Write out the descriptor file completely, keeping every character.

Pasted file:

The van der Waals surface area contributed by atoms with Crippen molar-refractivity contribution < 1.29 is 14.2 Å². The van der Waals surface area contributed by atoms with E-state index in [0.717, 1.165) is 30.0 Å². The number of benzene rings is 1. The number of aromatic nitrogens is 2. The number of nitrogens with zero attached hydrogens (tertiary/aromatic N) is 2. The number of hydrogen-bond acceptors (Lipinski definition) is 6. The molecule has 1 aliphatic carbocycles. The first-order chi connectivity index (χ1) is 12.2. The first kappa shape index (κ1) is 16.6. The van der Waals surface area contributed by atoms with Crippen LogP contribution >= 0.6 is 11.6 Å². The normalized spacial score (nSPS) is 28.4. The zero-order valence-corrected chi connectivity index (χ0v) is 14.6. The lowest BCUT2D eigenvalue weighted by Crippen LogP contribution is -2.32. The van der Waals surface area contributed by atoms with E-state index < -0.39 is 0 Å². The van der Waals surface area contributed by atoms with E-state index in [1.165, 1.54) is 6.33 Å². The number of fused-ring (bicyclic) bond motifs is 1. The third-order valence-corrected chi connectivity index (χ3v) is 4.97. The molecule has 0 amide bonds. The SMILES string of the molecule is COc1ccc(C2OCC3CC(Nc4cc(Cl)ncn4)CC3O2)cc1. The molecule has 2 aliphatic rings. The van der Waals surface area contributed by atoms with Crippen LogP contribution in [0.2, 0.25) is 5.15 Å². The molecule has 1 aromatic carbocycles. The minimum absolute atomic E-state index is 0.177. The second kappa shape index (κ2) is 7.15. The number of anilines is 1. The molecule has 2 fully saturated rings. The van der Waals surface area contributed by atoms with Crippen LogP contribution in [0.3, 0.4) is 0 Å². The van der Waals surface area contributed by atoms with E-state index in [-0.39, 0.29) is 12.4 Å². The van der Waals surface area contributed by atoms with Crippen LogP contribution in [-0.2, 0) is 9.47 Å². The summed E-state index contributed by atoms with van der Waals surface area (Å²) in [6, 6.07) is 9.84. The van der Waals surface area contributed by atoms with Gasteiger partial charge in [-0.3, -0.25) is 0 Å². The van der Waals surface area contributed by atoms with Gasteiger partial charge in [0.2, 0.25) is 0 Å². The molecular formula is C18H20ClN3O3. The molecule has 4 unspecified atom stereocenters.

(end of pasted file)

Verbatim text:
The van der Waals surface area contributed by atoms with Crippen molar-refractivity contribution < 1.29 is 14.2 Å². The van der Waals surface area contributed by atoms with E-state index in [0.717, 1.165) is 30.0 Å². The number of benzene rings is 1. The number of aromatic nitrogens is 2. The number of nitrogens with zero attached hydrogens (tertiary/aromatic N) is 2. The number of hydrogen-bond acceptors (Lipinski definition) is 6. The molecule has 1 aliphatic carbocycles. The first-order chi connectivity index (χ1) is 12.2. The first kappa shape index (κ1) is 16.6. The van der Waals surface area contributed by atoms with Crippen LogP contribution >= 0.6 is 11.6 Å². The normalized spacial score (nSPS) is 28.4. The zero-order valence-corrected chi connectivity index (χ0v) is 14.6. The lowest BCUT2D eigenvalue weighted by Crippen LogP contribution is -2.32. The van der Waals surface area contributed by atoms with E-state index < -0.39 is 0 Å². The van der Waals surface area contributed by atoms with E-state index in [1.165, 1.54) is 6.33 Å². The number of fused-ring (bicyclic) bond motifs is 1. The third-order valence-corrected chi connectivity index (χ3v) is 4.97. The molecule has 0 amide bonds. The SMILES string of the molecule is COc1ccc(C2OCC3CC(Nc4cc(Cl)ncn4)CC3O2)cc1. The molecule has 2 aliphatic rings. The van der Waals surface area contributed by atoms with Crippen LogP contribution in [0.2, 0.25) is 5.15 Å². The molecule has 1 aromatic carbocycles. The minimum absolute atomic E-state index is 0.177. The second kappa shape index (κ2) is 7.15. The number of anilines is 1. The molecule has 2 fully saturated rings. The van der Waals surface area contributed by atoms with Crippen LogP contribution in [0.3, 0.4) is 0 Å². The van der Waals surface area contributed by atoms with E-state index in [-0.39, 0.29) is 12.4 Å². The van der Waals surface area contributed by atoms with Crippen LogP contribution in [-0.2, 0) is 9.47 Å². The summed E-state index contributed by atoms with van der Waals surface area (Å²) in [6, 6.07) is 9.84. The van der Waals surface area contributed by atoms with Gasteiger partial charge in [-0.3, -0.25) is 0 Å². The van der Waals surface area contributed by atoms with Gasteiger partial charge in [0.2, 0.25) is 0 Å². The molecular formula is C18H20ClN3O3. The molecule has 4 unspecified atom stereocenters.